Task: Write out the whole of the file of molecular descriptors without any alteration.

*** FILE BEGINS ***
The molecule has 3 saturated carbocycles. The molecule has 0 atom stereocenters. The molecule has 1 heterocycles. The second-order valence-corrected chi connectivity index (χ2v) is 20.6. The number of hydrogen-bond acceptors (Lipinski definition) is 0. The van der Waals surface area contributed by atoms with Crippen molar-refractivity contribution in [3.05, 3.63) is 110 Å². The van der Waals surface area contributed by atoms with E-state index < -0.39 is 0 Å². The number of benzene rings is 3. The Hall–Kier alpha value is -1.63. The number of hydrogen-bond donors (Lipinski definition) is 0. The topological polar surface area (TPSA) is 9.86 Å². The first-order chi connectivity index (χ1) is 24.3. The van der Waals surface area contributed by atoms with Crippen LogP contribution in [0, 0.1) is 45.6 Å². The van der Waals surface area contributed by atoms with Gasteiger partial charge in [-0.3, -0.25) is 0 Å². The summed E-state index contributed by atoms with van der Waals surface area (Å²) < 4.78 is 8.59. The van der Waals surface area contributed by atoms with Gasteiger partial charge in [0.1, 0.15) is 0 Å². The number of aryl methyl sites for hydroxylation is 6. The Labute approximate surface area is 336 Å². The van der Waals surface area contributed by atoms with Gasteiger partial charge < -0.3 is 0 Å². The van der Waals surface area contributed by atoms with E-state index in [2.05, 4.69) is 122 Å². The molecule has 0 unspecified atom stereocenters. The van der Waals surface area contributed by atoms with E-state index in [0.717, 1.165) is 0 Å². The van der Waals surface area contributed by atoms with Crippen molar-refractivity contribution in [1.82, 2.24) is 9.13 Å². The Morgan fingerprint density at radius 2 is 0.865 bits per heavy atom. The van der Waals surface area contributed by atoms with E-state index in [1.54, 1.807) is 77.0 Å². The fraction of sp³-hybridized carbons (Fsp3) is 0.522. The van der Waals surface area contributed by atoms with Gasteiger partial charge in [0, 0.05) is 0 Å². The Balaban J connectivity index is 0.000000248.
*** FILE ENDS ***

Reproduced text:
The molecule has 3 saturated carbocycles. The molecule has 0 atom stereocenters. The molecule has 1 heterocycles. The second-order valence-corrected chi connectivity index (χ2v) is 20.6. The number of hydrogen-bond acceptors (Lipinski definition) is 0. The van der Waals surface area contributed by atoms with Crippen molar-refractivity contribution in [3.05, 3.63) is 110 Å². The van der Waals surface area contributed by atoms with E-state index < -0.39 is 0 Å². The number of benzene rings is 3. The Hall–Kier alpha value is -1.63. The number of hydrogen-bond donors (Lipinski definition) is 0. The topological polar surface area (TPSA) is 9.86 Å². The first-order chi connectivity index (χ1) is 24.3. The van der Waals surface area contributed by atoms with Crippen LogP contribution in [0, 0.1) is 45.6 Å². The van der Waals surface area contributed by atoms with Gasteiger partial charge in [-0.3, -0.25) is 0 Å². The summed E-state index contributed by atoms with van der Waals surface area (Å²) < 4.78 is 8.59. The van der Waals surface area contributed by atoms with Gasteiger partial charge in [0.1, 0.15) is 0 Å². The number of aryl methyl sites for hydroxylation is 6. The Labute approximate surface area is 336 Å². The van der Waals surface area contributed by atoms with Gasteiger partial charge < -0.3 is 0 Å². The van der Waals surface area contributed by atoms with E-state index in [2.05, 4.69) is 122 Å². The molecule has 0 unspecified atom stereocenters. The van der Waals surface area contributed by atoms with E-state index in [0.717, 1.165) is 0 Å². The van der Waals surface area contributed by atoms with Crippen molar-refractivity contribution in [1.82, 2.24) is 9.13 Å². The Morgan fingerprint density at radius 2 is 0.865 bits per heavy atom. The van der Waals surface area contributed by atoms with E-state index in [1.54, 1.807) is 77.0 Å². The fraction of sp³-hybridized carbons (Fsp3) is 0.522. The van der Waals surface area contributed by atoms with Gasteiger partial charge in [0, 0.05) is 0 Å². The Balaban J connectivity index is 0.000000248.